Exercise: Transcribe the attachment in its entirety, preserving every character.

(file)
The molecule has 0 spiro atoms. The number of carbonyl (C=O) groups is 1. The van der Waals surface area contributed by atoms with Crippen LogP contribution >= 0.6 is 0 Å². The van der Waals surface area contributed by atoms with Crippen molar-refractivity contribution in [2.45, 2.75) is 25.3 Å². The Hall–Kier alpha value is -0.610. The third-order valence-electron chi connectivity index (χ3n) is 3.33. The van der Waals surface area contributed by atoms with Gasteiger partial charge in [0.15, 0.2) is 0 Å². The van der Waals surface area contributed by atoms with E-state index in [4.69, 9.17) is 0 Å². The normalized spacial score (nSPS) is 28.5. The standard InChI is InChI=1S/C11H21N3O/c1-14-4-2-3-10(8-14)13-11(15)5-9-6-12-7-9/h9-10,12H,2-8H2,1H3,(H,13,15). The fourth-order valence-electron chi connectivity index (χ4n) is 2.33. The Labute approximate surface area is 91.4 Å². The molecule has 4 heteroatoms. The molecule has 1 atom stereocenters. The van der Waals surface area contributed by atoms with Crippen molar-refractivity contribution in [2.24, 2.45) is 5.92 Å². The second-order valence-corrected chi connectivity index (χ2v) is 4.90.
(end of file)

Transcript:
The molecule has 0 spiro atoms. The number of carbonyl (C=O) groups is 1. The van der Waals surface area contributed by atoms with Crippen LogP contribution >= 0.6 is 0 Å². The van der Waals surface area contributed by atoms with Crippen molar-refractivity contribution in [2.45, 2.75) is 25.3 Å². The Hall–Kier alpha value is -0.610. The third-order valence-electron chi connectivity index (χ3n) is 3.33. The van der Waals surface area contributed by atoms with Gasteiger partial charge in [0.15, 0.2) is 0 Å². The van der Waals surface area contributed by atoms with E-state index in [4.69, 9.17) is 0 Å². The normalized spacial score (nSPS) is 28.5. The standard InChI is InChI=1S/C11H21N3O/c1-14-4-2-3-10(8-14)13-11(15)5-9-6-12-7-9/h9-10,12H,2-8H2,1H3,(H,13,15). The fourth-order valence-electron chi connectivity index (χ4n) is 2.33. The Labute approximate surface area is 91.4 Å². The molecule has 4 heteroatoms. The molecule has 1 atom stereocenters. The van der Waals surface area contributed by atoms with Crippen molar-refractivity contribution in [2.24, 2.45) is 5.92 Å². The second-order valence-corrected chi connectivity index (χ2v) is 4.90.